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Research area: Sensorics


Major research activities in sensorics concern the development of high-Tc Josephson junctions and superconducting quantum interferometer devices (dc-SQUIDs) based on epitaxial YBaCuO films. The Josephson junctions are mainly of bicrystal type and used for Hilbert spectroscopy (single junction sensors) as well as for dc-SQUIDs (two junction sensors like one displayed in the picture on the right). The development of dc-SQUIDs includes also development of epitaxial superconducting multilayer flux transformers based on YBaCuO, PrBaCuO, SrTiO, and BaZrO perovskite films.

IFF-8 designed and fabricated dc-SQUIDs are used as very sensitive magnetic field sensors. In combination with a superconducting multilayer flux transformer IFF-8 has achieved a record magnetic field resolution of about 4 fT/sqrt(Hz) at 77 K. By construction of an electronic gradiometer comprising two such magnetometers a gradient resolution of about 1 fT/cm sqrt(Hz) at 77 K was achieved. IFF-8s high-Tc dc-SQUID sensors are available for internal and external customers since 1995 and used for, e.g., biomagnetic and geomagnetic sensing or for non-destructive evaluation as well as in elementary particles and material science.

The highest quality of epitaxial growth of the multilayer perovskite heterostructures is vital for the low noise performance of the sensors. This is strongly connected with further development of the deposition technology (sputtering machines) and microscopic methods (HRTEM) at IFF-8.

Research area: Spectrometry


IFF-8 in collaboration with Kotel'nikov Institute of Radio Engineering & Electronics of RAS develops Josephson detectors and spectroscopic applications of the ac Josephson effect to fill a spectral gap between the microwave and infrared ranges. Two types of spectroscopies are under study, namely, admittance spectroscopy and Hilbert spectroscopy, which are based on a modification of the dc I-V curve of a Josephson junction by external environment and external radiation, correspondingly. These spectroscopies might possess a unique combination of broad spectral span, high dynamic power range and fast electrically-driven scanning.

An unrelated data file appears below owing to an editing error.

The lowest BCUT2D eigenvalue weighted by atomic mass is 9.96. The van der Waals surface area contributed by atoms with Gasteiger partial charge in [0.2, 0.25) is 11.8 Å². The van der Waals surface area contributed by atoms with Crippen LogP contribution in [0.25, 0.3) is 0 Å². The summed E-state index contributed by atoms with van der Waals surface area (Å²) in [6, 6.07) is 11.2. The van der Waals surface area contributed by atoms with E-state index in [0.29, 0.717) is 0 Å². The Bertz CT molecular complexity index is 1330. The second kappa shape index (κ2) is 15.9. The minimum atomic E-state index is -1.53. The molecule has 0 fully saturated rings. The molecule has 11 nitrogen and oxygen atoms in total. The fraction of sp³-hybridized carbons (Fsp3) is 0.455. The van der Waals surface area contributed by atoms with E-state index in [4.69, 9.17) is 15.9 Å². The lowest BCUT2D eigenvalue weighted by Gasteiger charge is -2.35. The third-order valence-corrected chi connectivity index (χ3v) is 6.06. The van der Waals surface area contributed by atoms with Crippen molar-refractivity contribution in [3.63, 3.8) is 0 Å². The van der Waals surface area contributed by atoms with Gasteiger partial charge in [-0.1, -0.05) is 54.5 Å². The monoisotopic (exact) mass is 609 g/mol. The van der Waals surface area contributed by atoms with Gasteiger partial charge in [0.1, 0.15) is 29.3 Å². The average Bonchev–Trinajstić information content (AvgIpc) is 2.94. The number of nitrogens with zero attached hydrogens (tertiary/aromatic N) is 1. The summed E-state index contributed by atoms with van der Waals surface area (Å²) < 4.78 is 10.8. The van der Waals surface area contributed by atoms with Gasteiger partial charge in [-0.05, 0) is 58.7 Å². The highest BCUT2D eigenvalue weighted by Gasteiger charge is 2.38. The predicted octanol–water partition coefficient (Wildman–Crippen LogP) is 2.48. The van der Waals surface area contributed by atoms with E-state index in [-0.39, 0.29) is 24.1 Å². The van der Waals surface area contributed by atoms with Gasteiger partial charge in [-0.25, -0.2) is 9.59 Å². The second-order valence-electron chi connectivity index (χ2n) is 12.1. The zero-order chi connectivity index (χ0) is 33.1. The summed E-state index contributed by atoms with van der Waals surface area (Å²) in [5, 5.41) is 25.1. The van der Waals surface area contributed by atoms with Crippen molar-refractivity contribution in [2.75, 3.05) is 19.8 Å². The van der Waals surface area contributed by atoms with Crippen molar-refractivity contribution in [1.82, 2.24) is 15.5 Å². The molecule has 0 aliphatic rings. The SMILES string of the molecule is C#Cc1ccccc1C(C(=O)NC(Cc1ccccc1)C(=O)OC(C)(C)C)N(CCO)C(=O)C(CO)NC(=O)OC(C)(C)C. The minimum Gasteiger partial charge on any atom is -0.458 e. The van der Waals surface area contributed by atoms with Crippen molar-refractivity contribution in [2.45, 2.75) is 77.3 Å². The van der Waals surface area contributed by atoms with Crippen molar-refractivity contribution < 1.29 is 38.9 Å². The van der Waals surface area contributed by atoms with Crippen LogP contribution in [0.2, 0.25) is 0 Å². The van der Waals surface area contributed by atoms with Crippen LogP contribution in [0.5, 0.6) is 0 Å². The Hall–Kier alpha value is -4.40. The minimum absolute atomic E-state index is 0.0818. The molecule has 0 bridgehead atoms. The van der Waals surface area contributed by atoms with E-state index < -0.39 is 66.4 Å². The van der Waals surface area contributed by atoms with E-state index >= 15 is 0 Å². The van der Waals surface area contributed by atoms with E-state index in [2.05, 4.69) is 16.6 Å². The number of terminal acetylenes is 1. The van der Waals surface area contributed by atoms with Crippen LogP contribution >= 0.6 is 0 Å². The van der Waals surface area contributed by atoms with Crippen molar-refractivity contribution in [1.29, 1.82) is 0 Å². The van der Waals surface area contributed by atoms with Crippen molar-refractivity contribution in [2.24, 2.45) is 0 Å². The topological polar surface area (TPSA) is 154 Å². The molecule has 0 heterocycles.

Development of special types of junctions, which should demonstrate Josephson oscillations with the narrowest linewidth and the broadest voltage-controlled frequency span, is a great challenge in this field. Due to the high energy gap of high-Tc superconductors, these materials have been chosen for junction development and, due to their small coherence lengths, only high-Tc grain-boundaries are considered for development of high-quality artificial junctions. An improvement of cation ordering and oxygen content at the grain-boundary region plus its impact on nonlinear static and dynamic characteristics of the high-Tc Josephson junctions are among the main goals of our research.

Spectral losses in the junction environment, associated with oxygen mobility in the grain boundary, optical phonon modes in high-Tc superconducting electrodes, substrate resonant modes, antennas, integrated with the junction, etc., are studied by admittance spectroscopy. Further development of the admittance spectroscopy to the stage, when it might be applied to any external sample in the junction environment, is one of the great challenges.

Spectra of various cw and pulsed radiation sources in the frequency range from a few GHz to a few THz are studied by Hilbert spectroscopy. Using radiation sources with continuous and polychromatic spectra, Hilbert spectroscopy might be applied for spectroscopic study of solid-state, liquid and gas samples in the applications, where high dynamic power range and high-speed measurements are required. A promising application of Hilbert spectroscopy to identification of bottled liquids in security systems, where speed and reliability of the measurements are of great importance, is under study.